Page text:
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Protocol

August 20, 2015

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Protocol

by Kristina Marie Darling and John Gallaher

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About Kristina Marie Darling

Fjords Review, Kristina Marie Darling Kristina Marie Darling is the author of over twenty collections of poetry and hybrid prose. Her awards include fellowships from Yaddo, the Ucross Foundation, the Helene Wurlitzer Foundation, and the American Academy in Rome, as well as grants from the Elizabeth George Foundation, the Kittredge Fund, the Ora Lerman Trust, and the Rockefeller Foundation Archive Center. She is currently working toward both a Ph.D. in English Literature at S.U.N.Y.-Buffalo and an M.F.A. in Poetry at New York University.

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About John Gallaher

Fjords Review, John Gallaher John Gallaher is the author of five books of poetry, including Your Father on the Train of Ghosts (with G.C. Waldrep, 2011), and In a Landscape (2014), as well as two chapbooks, and two edited collections, The Monkey and the Wrench (with Mary Biddinger) and Time Is a Toy: the Selected Poems of Michael Benedikt (with Laura Boss). His poems have appeared in The Best American Poetry, Poetry, Boston Review, Chicago Review, and elsewhere.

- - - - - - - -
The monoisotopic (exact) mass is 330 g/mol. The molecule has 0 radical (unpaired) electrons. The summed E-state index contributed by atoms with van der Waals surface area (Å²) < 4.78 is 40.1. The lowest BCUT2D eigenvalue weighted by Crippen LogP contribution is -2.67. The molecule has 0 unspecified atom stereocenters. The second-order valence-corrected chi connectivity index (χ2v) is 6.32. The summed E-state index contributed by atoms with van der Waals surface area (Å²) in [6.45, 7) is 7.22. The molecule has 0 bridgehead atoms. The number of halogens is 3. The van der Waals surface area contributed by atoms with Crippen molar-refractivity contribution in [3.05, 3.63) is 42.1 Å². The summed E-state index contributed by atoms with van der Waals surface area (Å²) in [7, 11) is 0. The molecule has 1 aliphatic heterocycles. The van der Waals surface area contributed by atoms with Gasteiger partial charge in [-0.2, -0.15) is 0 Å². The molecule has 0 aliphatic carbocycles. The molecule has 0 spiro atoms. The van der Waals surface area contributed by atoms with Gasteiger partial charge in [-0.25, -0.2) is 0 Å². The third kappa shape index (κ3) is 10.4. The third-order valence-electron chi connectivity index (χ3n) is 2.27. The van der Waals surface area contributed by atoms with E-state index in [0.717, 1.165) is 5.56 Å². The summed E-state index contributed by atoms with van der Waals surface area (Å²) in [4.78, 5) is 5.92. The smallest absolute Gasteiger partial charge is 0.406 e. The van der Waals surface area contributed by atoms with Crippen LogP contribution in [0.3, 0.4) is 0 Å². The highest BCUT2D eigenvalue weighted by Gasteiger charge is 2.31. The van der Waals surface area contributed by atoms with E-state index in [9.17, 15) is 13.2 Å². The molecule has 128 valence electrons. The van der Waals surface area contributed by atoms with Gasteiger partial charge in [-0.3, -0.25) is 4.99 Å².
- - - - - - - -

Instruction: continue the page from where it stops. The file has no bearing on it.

At the training center they’re teaching us “roll over” and “play dead.” We’d thought, beforehand, that it was one thing: “roll over and play dead,” but we knew so little back then. In “roll over,” for instance, there’s this trick to look continually harmless so as not to draw attention to oneself, but not too harmless, as that would cause one to think maybe your harmless behavior is a form of resisting. As well, “play dead” is problematic, because the protocol is to kill one twice for resisting. It’s important, therefore, to play dead in a “twice dead” way, as being dead in a singular, or a “just now dead” way could be considered resisting. Also, if one is attempting the “having done nothing” before being told to do nothing, it is important to know that this can be considered a form of resisting. Breathing, too, is also listed as a form of resisting, with the explanation that it’s performing without the express command to perform. Care should be taken, though, because performing when told to perform is also listed as a form of resisting. After having been killed, care must be taken to “roll over” and “play dead” because supposed inability to hear commands is no excuse for not obeying commands.